January 11, 2021
With residents seeking training in the construction trades, the project allowed hands-on opportunities to work side-by-side with DPR crews. Images taken prior to March 2020 and COVID-19 protocols. Photo courtesy of Zach Shull

A collaboration between DPR Construction and a San Francisco Bay Area nonprofit will create more opportunities for former criminal offenders to pursue meaningful careers in the trades, potentially even with DPR.

Jericho Project provides treatment and job training to chemically dependent former offenders who are committed to recovery and rehabilitation. It is 100 percent self-funded, and participants receive housing, treatment, education, physical training, social development and vocational training so they can become productive and successful members of society.

DPR's Special Services Group, a “special ops team” specializing in quick turnaround projects, was hired to upgrade some of Jericho’s housing facilities as well as double the space for its classroom and vocational training facility. The new 72,000-sq.-ft. warehouse includes the latest equipment and technology in a wide variety of construction mock-up training areas, such as welding, metal work, work word, electrical and plumbing.

With Jericho Project residents seeking training in the trades, the project meant those residents could work side-by-side with DPR’s crews. “It made sense to integrate the Jericho team to get them some great construction training for their education,” said DPR’s Kevin Shea. “It was like they were working for DPR.”

DPR worked with Jericho Project residents to upgrade the organization’s facilities. Images taken prior to March 2020 and COVID-19 protocols. Photo courtesy of Zach Shull

One of the biggest challenges of working within an existing building was navigating around unexpected issues, some structural, some related to the HVAC system. Bringing the project team together to come up with solutions on the go was critical to keeping the project going.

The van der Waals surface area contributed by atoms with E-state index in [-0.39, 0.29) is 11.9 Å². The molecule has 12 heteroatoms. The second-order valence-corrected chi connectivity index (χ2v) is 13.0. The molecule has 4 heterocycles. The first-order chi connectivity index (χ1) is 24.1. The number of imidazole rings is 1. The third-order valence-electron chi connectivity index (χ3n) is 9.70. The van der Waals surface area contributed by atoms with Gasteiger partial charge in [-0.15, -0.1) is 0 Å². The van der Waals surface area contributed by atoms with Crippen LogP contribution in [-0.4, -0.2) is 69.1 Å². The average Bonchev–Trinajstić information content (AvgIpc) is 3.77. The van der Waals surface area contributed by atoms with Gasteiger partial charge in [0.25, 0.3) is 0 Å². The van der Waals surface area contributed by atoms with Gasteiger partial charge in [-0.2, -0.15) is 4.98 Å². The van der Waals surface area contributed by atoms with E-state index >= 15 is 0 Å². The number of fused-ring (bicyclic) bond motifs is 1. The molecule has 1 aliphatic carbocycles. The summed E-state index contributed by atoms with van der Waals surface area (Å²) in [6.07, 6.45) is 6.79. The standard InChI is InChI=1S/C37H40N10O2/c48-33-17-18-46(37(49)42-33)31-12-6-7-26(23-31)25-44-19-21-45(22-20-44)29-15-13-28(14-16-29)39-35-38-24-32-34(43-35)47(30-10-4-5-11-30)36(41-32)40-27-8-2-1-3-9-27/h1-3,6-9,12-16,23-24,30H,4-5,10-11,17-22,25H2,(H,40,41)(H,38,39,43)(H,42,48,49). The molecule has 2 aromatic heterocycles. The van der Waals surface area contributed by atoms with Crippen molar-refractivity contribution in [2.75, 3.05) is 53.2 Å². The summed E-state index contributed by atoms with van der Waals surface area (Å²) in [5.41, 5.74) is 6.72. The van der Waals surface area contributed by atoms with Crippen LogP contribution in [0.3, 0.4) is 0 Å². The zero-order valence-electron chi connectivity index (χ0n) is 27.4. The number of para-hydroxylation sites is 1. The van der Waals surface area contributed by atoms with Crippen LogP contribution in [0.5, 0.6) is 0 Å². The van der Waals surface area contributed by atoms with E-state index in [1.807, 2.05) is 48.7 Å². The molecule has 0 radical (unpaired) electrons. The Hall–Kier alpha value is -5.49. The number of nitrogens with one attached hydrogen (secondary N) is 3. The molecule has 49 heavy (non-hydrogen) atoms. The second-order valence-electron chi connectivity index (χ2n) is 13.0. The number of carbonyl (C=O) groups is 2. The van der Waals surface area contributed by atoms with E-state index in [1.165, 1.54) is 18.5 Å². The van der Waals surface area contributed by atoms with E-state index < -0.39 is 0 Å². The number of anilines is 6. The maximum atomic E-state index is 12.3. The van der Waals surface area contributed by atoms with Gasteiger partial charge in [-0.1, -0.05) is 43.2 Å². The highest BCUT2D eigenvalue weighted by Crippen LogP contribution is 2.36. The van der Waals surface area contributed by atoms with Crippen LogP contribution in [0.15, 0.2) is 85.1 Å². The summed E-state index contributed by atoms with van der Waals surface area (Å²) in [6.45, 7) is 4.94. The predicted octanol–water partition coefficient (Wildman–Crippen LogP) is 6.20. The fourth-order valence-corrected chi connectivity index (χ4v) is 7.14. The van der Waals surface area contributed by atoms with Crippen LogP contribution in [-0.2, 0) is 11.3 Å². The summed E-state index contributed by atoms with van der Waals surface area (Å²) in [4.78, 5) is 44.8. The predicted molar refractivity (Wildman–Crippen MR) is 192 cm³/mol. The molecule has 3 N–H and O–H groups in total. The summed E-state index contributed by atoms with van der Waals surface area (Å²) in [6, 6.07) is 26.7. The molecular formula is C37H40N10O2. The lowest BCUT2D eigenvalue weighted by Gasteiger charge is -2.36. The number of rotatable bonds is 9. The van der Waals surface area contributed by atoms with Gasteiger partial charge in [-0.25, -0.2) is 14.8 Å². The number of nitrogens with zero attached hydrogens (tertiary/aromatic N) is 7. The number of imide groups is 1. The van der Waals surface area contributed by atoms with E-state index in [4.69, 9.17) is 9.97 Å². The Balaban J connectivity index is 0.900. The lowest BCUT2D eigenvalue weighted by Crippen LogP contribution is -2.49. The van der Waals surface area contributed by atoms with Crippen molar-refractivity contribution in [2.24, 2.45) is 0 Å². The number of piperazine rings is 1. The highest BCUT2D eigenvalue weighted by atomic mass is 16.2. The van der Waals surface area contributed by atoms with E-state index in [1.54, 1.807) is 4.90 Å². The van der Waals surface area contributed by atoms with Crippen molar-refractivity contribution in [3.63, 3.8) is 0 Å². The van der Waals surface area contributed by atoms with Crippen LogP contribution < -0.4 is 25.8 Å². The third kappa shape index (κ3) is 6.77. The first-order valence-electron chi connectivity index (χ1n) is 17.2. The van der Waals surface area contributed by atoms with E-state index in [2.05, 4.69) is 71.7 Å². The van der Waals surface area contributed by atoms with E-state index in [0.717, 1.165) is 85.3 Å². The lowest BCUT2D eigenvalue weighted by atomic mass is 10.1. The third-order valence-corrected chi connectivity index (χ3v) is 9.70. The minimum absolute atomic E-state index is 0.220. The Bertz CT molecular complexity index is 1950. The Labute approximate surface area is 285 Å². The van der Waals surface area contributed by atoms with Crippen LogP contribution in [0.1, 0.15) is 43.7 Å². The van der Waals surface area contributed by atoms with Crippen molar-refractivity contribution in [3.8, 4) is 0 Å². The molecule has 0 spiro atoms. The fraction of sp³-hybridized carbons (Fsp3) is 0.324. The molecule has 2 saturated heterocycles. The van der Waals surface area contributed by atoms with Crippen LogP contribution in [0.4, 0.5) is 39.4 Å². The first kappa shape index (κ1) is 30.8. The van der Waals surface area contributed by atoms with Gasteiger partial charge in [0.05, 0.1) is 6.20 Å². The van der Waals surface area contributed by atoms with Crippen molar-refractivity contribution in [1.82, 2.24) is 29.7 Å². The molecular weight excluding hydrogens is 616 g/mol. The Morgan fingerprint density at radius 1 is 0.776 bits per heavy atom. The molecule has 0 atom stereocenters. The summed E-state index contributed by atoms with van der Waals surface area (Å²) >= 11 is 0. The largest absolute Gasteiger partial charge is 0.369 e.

“A personal highlight for me was learning the trade of construction,” said Lentrell Hicks, a resident of Jericho Project. “I knew things about construction, but I didn’t know the depth of it and how much I can support myself with it. I’ve been learning some of the trade for HVACs and pipe fitting; those are the two aspects I’ve worked with DPR on.”

With these new building and equipment upgrades, Jericho Project can now expand its vocational training offerings and become accredited through the National Center for Construction Education and Research. Anyone who finishes the program will have their own registration number and can work for any construction company across the U.S., even DPR, which has more than 3,000 self-perform Craft workers and is actively working to build and develop that workforce.

“In working so closely with these guys at DPR, it's unique how the whole situation comes together, the interest that DPR had in the program and what it actually does for the people around them,” said Nick Rodgers, program director for Jericho Project. “We’ve come together to work towards one common goal, which is to get this project built.”

“This is one of those times where your job is very personal,” said Shea.